Music writer Scott Sterling.
Photo courtesy of Scott Sterling

From Chuck Berry to Tom Morello: A Conversation About Black Guitarists

Last updated:

A music lover and a veteran music journalist discuss iconic Black guitarists from Prince and Tom Morello to Chuck Berry, Slash, Lenny Kravitz and more.

Veteran music journalist Scott Sterling has lived in L.A. for decades but still holds a very warm spot in his heart for his hometown of Detroit Rock City. A longtime writer for the likes of the L.A. Times, LA Weekly, KPCC and URB, Sterling also spent some time at the world-famous KROQ, where he continued to soak in his love for new music along with the classics he grew up with.

Like Scott, I am also a Black man from the Midwest who loves music. On two different occasions this month, we had long conversations trying to keep our focus on Black guitarists that we admire, who might not get the ink they deserve. Naturally, we veered off track from time to time but eventually brought it home. Despite its length, this is a heavily condensed version of our conversation.

Let’s talk about great Black guitarists! But before we do, can we just give some love to my man from Thin Lizzy?

Oh, dude, we can talk about Phil Lynott all day and twice on Sunday. I’ve noticed that more and more, over the years, people are getting it. Talk to Slash and he will tell you, flat out, the best live album of all time is “Live and Dangerous.”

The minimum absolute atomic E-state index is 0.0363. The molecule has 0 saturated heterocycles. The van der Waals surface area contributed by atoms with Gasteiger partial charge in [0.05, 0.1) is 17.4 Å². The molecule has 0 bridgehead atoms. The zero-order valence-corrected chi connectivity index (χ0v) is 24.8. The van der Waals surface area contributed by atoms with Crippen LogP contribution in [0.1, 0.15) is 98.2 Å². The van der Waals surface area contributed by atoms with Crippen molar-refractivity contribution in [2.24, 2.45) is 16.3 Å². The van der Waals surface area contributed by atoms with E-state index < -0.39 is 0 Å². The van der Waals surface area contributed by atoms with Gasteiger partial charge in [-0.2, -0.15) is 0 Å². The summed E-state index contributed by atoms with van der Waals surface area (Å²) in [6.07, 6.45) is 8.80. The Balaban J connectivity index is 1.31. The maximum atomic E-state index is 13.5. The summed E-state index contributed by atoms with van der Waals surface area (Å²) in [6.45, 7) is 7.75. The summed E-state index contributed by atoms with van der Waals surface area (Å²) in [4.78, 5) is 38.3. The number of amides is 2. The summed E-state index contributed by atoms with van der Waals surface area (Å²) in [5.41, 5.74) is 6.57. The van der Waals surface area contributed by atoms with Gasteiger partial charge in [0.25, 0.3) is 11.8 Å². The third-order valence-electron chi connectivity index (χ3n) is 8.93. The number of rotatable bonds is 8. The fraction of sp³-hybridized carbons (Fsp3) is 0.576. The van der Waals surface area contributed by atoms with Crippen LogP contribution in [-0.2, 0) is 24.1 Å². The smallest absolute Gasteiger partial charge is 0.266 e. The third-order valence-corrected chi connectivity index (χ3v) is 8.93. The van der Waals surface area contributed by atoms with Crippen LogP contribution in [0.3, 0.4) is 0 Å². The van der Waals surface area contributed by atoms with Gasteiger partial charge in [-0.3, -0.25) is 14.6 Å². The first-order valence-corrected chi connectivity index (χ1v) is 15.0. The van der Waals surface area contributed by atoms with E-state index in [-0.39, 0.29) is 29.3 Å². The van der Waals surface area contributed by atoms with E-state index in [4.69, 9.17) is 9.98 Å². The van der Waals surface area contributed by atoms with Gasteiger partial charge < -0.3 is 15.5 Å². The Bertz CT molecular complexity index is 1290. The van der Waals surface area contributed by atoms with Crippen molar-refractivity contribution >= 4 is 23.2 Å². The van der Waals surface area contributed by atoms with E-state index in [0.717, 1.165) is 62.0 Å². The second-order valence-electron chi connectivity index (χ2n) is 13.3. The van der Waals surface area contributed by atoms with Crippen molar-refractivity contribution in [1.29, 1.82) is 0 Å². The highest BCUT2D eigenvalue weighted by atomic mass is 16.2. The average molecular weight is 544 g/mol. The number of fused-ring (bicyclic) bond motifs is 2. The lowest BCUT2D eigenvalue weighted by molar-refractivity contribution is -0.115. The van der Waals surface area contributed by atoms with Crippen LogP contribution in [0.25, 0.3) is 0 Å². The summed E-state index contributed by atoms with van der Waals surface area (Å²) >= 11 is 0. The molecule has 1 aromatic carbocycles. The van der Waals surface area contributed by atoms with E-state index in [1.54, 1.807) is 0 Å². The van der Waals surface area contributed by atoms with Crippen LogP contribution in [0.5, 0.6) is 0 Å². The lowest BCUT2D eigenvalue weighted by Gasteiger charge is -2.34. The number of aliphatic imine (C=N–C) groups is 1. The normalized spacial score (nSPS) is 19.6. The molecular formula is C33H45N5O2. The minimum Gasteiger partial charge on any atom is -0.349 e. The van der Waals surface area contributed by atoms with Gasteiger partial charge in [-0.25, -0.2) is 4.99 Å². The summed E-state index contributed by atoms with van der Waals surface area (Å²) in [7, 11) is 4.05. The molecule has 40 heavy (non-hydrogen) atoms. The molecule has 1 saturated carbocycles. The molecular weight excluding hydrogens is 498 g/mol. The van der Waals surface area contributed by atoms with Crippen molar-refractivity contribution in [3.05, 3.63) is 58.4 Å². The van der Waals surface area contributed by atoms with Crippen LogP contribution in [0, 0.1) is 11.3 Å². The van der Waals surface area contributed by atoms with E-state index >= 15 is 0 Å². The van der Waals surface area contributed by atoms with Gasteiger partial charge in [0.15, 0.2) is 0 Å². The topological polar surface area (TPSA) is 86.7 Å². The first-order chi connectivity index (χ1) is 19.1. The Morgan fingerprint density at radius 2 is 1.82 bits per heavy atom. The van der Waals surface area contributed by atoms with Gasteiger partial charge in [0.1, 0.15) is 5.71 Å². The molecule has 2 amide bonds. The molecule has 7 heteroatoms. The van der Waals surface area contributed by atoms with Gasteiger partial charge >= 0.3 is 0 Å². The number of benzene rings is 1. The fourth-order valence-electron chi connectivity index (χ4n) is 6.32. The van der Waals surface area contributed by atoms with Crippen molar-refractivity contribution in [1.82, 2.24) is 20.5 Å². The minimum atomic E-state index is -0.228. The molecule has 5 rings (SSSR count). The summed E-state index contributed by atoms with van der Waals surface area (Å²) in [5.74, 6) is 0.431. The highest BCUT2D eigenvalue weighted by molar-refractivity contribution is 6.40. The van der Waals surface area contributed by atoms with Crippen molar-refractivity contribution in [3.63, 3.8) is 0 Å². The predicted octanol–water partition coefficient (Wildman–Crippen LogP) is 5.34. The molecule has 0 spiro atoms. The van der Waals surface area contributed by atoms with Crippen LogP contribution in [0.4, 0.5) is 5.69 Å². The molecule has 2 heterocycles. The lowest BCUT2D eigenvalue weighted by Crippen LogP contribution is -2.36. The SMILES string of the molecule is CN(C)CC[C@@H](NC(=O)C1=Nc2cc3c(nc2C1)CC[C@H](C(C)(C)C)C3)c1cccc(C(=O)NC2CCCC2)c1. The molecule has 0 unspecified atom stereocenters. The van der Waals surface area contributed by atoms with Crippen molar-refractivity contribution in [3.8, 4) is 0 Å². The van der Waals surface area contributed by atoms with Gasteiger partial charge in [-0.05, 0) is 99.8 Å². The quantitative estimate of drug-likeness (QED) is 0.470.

And the more you read, the more you will see that he knew that he was this Black dude in this crazy white world. There’s this amazing BBC interview where he goes … he goes Black Power on them and the other guys in the band are like, “Woah, where did this come from?” There was so much going on with that dude.

Speaking of Slash, isn’t it interesting that most people don’t consider him a Black guitarist? But they definitely consider Lenny Kravitz Black, even though they are both biracial Angelenos born a year apart who grew up just a few miles away from each other.

I think a lot of people don’t even realize who Slash’s family is. And Lenny is the same way. The last time I saw Lenny Kravitz, he opened for Aerosmith and they loved his ass. He’s got that special place, as does Slash, where they can live in both worlds, but they only really live in one because they only get the acknowledgment in one.

We know Slash is a guitar hero but is Lenny?

Yes. A lot of his great solos are themes. It’s not about blowing everyone away, it’s creating a little melodic theme that people can latch onto; to where it’s almost like a lyric. You end up knowing the solo the same way you know the words.